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Ask the Experts: Aug. 25, 2008

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Q: Is it appropriate to specify pain to the site being X-rayed? If the neck is being studied and the indication states "pain," is it correct to code "neck pain" or is it correct to code "pain"? Is there a Coding Clinic article or any other reference addressing this?

A: Yes, it is appropriate to code the specific site of the pain.

The support for this is in Coding Clinic 2006, 1st qtr, p.9 which states:

"Q: How do we code an outpatient encounter for an X-ray of a specific site when the only reason for the examination is pain?

A: When the only documentation specified by the physician is pain, assign the appropriate code for pain of the site that is being examined. If there are findings on the X-ray, code the findings. It is appropriate to code what is known at the time of code assignment. When available, coders may use the X-ray results to provide greater specificity.."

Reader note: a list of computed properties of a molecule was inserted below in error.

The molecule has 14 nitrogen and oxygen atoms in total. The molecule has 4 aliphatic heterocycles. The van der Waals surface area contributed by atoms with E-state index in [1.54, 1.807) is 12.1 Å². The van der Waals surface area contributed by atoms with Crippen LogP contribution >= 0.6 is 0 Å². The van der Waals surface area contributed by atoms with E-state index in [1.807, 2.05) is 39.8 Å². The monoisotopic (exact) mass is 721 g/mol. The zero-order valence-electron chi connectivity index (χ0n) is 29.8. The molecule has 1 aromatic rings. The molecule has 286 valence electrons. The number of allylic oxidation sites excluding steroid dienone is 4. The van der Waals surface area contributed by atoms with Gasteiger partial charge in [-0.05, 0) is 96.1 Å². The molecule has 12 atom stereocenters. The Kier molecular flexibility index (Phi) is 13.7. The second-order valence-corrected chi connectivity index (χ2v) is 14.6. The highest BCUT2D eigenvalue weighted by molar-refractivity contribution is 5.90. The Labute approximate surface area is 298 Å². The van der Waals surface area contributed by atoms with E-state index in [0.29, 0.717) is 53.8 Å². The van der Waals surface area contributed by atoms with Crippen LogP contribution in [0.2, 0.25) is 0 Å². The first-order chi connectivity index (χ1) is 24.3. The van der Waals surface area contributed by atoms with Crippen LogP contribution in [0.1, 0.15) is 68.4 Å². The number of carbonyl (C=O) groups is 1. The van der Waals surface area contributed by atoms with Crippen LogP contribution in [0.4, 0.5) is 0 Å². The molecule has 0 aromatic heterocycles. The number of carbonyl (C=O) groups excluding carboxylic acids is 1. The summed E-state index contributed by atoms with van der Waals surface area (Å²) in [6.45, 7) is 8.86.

Christina Benjamin, RHIA, CCS, CCS-P

Q: When patients meet the SIRS criteria, how comfortable are you with coding SIRS as the principle diagnosis when they meet only 2 of the 4 criteria with an associated pneumonia?

A: If the physician documents the patient has SIRS, the coder must code what the physician has documented no matter how many of the SIRS criteria are present. Coders are not allowed to interpret clinical criteria. It would be beneficial to have a clinical documentation specialist reviewing medical records on a concurrent basis to obtain clinical documentation from the physicians before the medical record is coded. The following information should be helpful when assigning SIRS as a diagnosis.

Per Coding Clinic, 2003, 4Q, page 113, and the ICD-9-CM Official Guidelines for Coding and Reporting Effective October 1, 2007 Page 16, Section I.C.1.b.1.b

Sepsis/SIRS with Localized Infection